Brinkley: National leaders go abroad when they get sick
Why didn't he get medical care at home? Look at the state of his people's health, and you'll understand.
The government provides vaccinations for only 5 percent of the children. Fewer still receive antibiotics when they contract pneumonia. Only 20 percent of teenage girls are educated about AIDS. Is it any wonder that Ethiopia's average life expectancy is 56 -- among the world's lowest?
Eleven years ago, 53 African nations signed a pledge to spend at least 15 percent of their national budgets on health care. Almost no nation has lived up to that. Right now, Ethiopia dedicates 3.6 percent of its budget to health. So no one was surprised when the president went abroad for care.
In fact, across the developing world whenever a president or potentate gets sick, he travels to a more developed state for care. That boldly displays the heedless view these leaders have of their own people. Perhaps if they were required to use their own hospitals, they might be more inclined to improve them.
Many of these reprobates find they can't step on the plane as blithely as Zenawi did. To get away often requires stealth and deceit.
Not long ago, Asif Ali Zardari, Pakistan's president, wanted to go abroad for an unspecified, apparently minor health issue. So he directed doctors at a Karachi hospital to forge a report saying he had a more significant illness: prostate cancer. Dr. Ghayur Ayub, a former national director general of health, had a look at the lab results and on his blog declared the diagnosis "ludicrous." Zardari left anyway.
Last year, he decided to spend some time in Dubai. His spokesmen said he'd gone to visit his children. But that was proved to be a lie after he entered a hospital. The rambunctious Pakistan press declared that he was being treated for a host of different problems: a heart attack, a clot in his neck, a dangerous reaction to medicine.
After he'd been away two weeks, the news media began writing about the political message Zardari was sending. Pulse International, Pakistan's most prominent medical journal, wrote that Zardari's trip demonstrated a "lack of trust and confidence in Pakistani healthcare professionals and healthcare institutions." (It turned out he'd had a minor stroke.)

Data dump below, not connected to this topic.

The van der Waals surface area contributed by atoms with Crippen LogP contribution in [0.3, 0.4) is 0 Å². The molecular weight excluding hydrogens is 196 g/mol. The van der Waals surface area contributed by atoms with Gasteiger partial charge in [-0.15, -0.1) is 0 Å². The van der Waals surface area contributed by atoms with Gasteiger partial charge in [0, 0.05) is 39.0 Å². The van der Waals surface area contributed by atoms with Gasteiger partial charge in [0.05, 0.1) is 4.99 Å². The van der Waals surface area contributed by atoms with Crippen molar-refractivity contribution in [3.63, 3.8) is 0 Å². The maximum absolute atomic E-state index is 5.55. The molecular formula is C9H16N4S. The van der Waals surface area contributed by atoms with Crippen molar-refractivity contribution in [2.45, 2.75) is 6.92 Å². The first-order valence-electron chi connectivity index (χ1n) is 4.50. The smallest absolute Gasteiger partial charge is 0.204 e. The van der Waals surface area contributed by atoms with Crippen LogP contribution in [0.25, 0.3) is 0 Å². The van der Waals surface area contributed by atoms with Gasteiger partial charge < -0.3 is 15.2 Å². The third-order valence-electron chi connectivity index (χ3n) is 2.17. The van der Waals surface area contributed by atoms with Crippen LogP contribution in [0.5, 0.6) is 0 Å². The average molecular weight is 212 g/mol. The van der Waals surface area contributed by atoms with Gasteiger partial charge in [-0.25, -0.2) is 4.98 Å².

Zardari is hardly alone. Since Hugo Chavez, the Venezuelan strongman, took office in 1999, he has bragged ceaselessly about improving health care for his people. But when he contracted cancer, he flew off to Cuba -- twice. That's a telling statement about Venezuelan medicine. Cuban doctors say they earn about $24 a month.
In Venezuela, rumors are rife that Chavez's cancer is fatal, though he denies that. Is he lying? You decide. Chavez suddenly decided to build a $140-million mausoleum for Simon Bolivar, the 19th century political and military leader Chavez reveres. The Venezuelan press notes that the building has room for at least one more resident.
Hun Sen, Cambodia's prime minister, visited constituents a while back and noted that he had a minor wound needing treatment. He insisted that only when "doctors in Cambodia say they cannot deal with it will I go to a hospital abroad." He failed to note that a few years earlier he had traveled to Tokyo for what the government said was a two-day "checkup." Cambodian doctors aren't capable of even that? Like the other leaders who travel abroad, health and welfare conditions in his country are no better than those in Ethiopia.
But in Saudi Arabia, an exceedingly wealthy state, Crown Prince Nayef said he was traveling abroad for "medical tests" this spring. He was gone a month and said he'd been in a Cleveland hospital but provided no other details. He died in June -- in a Geneva hospital.
Dictators always seem to be traveling abroad for simple tests or checkups. Nursultan Nazarbayev, Kazakhstan's president, insisted he was in a German hospital for a "checkup" last year -- though he had issued a press release saying, "I suggest everyone have routine checkups here in Kazakhstan." A German paper reported that he was treated for prostate cancer.
This spring, a South African newspaper reported that government leaders from Malawi, Gabon, Togo, Nigeria and Tanzania all had died in foreign hospitals. The paper then made a note of a fact that every one of those leaders' constituents ought to stand up and shout about: These heads of state "prefer to pour taxpayer's money into overseas medical facilities rather than spending it on improving health care at home."
Writer Joel Brinkley, a professor of journalism at Stanford University, is a Pulitzer Prize-winning former foreign correspondent for the New York Times.